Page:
Sunday, January 8, 2012

Big & Rich -- "Live This Life" (2004)

Met a man on the street last night
Said his name was Jesus . . .
Thought he was crazy 
'Til I watched him heal a blind man
Watched him heal a blind man 
Now I see

The late Supreme Court Justice Potter Stewart once said that while he couldn't define hard-core pornography, "I know it when I see it."  

I think I know a good song when I hear one.  But if you asked me to explain precisely what makes a song a good song, I couldn't do it. 

I don't judge songs based on politics or morality.  There are a lot of songs that are politically wrongheaded or morally repugnant that I think are good songs -- and vice versa, of course.

But one criterion I do apply to songs is authenticity.  Does the singer really believe in what he or she is singing?  

Big & Rich
I have a problem with phoniness and insincerity.  I'm not put off by bad-ass singers unless they are only pretending to be bad-ass for effect.  And while I'm a sucker for sentimental songs about kids or dogs or teenagers in love, I think cynical attempts to capitalize upon the average person's basic good-heartedness for the purpose of selling records are despicable.

I don't know enough about Big Kenny Alphin and John Rich ("Big & Rich") to know if "Live This Life" is sincere and truly from the heart or not.  But I'm going to give them the benefit of the doubt and assume that Big & Rich believe in angels and an afterlife -- or at least they want to believe in angels and an afterlife -- despite the fact that the duo is most famous for their rather lewd and lascivious single, "Save A Horse (Ride a Cowboy)," which was on the very same album as "Live This Life."

That's because I find the same combination of incongruous characteristics in my own personality.  I may spend a lot of time contemplating my life and trying to become a better person, but I also spend a lot of time posting pictures like this one:

The first verse of this song is quoted at the beginning of this post.  You do get that the singer of the song is the blind man who now can see, don't you?  Or do I have to draw you a picture?  (That man he met on the street last night was telling the truth -- he really was Jesus.)

Next, the singer encounters a girl in a wheelchair:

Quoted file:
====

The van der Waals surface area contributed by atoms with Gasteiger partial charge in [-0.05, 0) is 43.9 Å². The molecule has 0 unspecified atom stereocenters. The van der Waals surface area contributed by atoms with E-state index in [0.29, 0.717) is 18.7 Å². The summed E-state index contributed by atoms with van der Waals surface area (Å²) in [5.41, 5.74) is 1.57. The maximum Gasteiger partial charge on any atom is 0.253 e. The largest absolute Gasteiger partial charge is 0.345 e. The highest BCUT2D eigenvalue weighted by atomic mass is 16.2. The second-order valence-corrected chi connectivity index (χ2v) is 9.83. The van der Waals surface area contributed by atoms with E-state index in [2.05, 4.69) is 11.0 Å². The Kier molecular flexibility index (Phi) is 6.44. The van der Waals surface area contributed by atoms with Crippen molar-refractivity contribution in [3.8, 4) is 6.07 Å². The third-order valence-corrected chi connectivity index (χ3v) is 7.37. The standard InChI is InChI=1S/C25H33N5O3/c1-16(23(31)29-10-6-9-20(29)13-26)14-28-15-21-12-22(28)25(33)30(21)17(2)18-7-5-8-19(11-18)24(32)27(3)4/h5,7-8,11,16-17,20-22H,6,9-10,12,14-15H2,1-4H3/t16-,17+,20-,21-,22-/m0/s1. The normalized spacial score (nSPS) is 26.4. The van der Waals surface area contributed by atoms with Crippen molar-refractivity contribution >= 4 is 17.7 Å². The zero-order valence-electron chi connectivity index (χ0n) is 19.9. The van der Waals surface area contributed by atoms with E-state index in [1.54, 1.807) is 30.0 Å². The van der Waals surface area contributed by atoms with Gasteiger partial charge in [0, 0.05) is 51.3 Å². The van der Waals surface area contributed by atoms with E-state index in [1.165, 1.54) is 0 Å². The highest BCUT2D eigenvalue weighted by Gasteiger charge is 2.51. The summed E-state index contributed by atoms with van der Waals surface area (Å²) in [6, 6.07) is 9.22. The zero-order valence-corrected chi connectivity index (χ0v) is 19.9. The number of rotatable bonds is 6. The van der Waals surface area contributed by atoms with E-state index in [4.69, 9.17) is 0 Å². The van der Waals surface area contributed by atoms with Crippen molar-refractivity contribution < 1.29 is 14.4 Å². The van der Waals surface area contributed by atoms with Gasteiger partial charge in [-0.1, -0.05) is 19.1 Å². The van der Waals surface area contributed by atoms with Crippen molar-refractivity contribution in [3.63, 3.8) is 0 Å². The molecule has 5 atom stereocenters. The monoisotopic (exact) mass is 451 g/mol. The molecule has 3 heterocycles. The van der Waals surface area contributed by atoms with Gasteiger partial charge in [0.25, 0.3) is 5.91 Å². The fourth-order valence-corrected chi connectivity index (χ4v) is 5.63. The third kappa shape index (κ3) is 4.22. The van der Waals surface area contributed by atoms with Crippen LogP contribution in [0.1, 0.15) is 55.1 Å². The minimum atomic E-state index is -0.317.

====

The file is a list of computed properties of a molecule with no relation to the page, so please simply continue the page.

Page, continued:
Met a girl in a chair with wheels
But no one else would see her
Met a girl in a chair with wheels
Everyone was so afraid
To even look down on her
And she just spread her little wings
And flew away

Read those lines carefully.  After meeting Jesus, the singer is no longer blind, so he sees the girl in the wheelchair.  Everyone else is blind because they've chosen to be blind -- as the singer says, "No one else would see her."

But the girl is not troubled by her affliction.  The singer has been cured of his blindness, and the girl in the wheelchair has been cured of her disability as well -- she has discovered that she has wings, and can fly.

In the third verse, the singer meets a young man contemplating suicide -- or, in the words of the song, "contemplating freedom":

Met a kid on a bridge last night
Contemplating freedom
Met a kid on a bridge last night
And he said
"I'm tired of this maddening life
And I'm ready to go meet Jesus"
And I said 
"He's a friend of mine
Met him just last night"

The chorus that follows each of the song's three verses is simple but powerful:

I'll live this life 
Until this life 
Won't let me live here anymore
Then I will walk 
Yes, I will walk
With patience through that open door
I have no fears, 
Angels follow me wherever I may go
I live this life 
Until this life
Won't let me live here anymore

I wish that I could join the singer and say that "I have no fears."  Unfortunately, I'm a long way from there.  And to be perfectly honest, my fears may be increasing in strength as I get older -- not diminishing.  I guess I need to work on that. 

Here's "Live That Life":

Click here to buy the song from Amazon:

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